Another Late Starter Recognized for Hard Work Ethic and Unpretentiousness!

Late starter leaps into elite ballet school

dayna booth


A 15-year-old ballet dancer is the latest success story to come out of a small coastal dance school. Dayna Booth is ready to take on the next level of the art and will move to her new “second home” 2,000 kilometres away – the Australian Ballet School.

Dayna and her mum shed tears of joy when they received news the teenager had been accepted into the prestigious school.

She had dreamt of studying at the Australian Ballet School and had only recently asked the powers-that-be if they had room for someone of her talent and dedication.

The final word came in the mail a few weeks ago.

“My mum got [the letter] and half opened it because she was just so excited, but then realised it was for me,” Dayna said.

“I only read the first sentence and that was enough to know.

“My mum and I were crying.”

Dayna will move from Peregian Springs on the Sunshine Coast to Melbourne in 2015 and study in the school’s level five full-time ballet program.

The Australian Ballet School is Australia’s national centre for elite vocational dance training.

It is recognised internationally with over 90 per cent of its graduates gaining professional contracts at home and abroad.

Dayna is one of 700 dancers who applied for entry this year and will share her class with only 17 other successful level five students.

No short cuts

She says she is working hard in preparation.

“Right now I am doing 30 hours-a-week,” she said.

“I’ve mainly done 24 hours [but] it’s just in the last couple of months I’ve been doing 30 because I need to prepare myself for the big school.”

Dayna says her spins in particular are getting better with the increased training.

“There are these things called a fouette- it’s where you do multiple spins while flinging your leg around,” she said.

“I used to be able to do a single one but now I can do a single, a single and a double.

“I do get quite dizzy.”

Dayna says while her feet suffer from the hours of training they are getting stronger.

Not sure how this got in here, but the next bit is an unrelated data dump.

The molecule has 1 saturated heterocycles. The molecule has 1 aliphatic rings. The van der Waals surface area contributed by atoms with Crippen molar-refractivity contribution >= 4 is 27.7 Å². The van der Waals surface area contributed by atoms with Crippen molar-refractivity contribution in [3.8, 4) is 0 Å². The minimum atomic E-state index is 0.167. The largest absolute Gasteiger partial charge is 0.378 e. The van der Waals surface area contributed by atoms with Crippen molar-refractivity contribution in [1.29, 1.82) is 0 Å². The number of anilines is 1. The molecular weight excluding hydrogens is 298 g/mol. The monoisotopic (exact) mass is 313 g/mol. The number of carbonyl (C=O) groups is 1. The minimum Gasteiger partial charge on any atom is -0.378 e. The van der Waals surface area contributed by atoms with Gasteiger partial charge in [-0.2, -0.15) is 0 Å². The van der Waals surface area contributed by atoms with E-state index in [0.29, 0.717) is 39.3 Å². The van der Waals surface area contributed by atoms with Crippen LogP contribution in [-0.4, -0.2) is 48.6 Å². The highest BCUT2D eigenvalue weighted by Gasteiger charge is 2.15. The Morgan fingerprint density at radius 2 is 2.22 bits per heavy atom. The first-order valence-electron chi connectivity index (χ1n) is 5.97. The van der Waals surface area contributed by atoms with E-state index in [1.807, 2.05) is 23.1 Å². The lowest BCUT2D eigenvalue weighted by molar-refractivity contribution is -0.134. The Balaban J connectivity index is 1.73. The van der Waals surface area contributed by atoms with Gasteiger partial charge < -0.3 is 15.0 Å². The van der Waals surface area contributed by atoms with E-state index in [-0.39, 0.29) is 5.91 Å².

“I’ve got lots of blisters and right now I have half a bruised toe and half of [the nail] is coming off – it’s all part of the glory,” she said.

Masterful mentors

Dayna says her Peregian Springs teachers, Deborah Preece-Brocksom and Richard Leader, who were long time professional dancers in Europe, have been invaluable in her success.

“I can’t thank them enough, they’ve done so much for me,” she said.

“There’s been no other influence apart from YouTube.

“Mr Leader’s great at artistry and Ms Deborah is the master of technique [and she] is always kind and nurturing.”

Ms Preece-Brocksom says Dayna, who started ballet at the relatively late age of 10, has qualities beyond her physical skills.

“She’s very unpretentious,” she said.

“She’s got the hard work ethic.

“That’s what you look for in a child and if you find that, the level of talent is almost inconsequential.”

Ms Preece-Brocksom says the Australian Ballet School will be more competitive than what Dayna is used to, but her work ethic will see her succeed.

“[Ballet is] her hobby, her life, it’s her best friend,” she said.

“I think she will enjoy the challenge and they will enjoy having her down there.”

Late starter leaps into elite ballet school – ABC Sunshine & Cooloola Coasts Qld – Australian Broadcasting Corporation.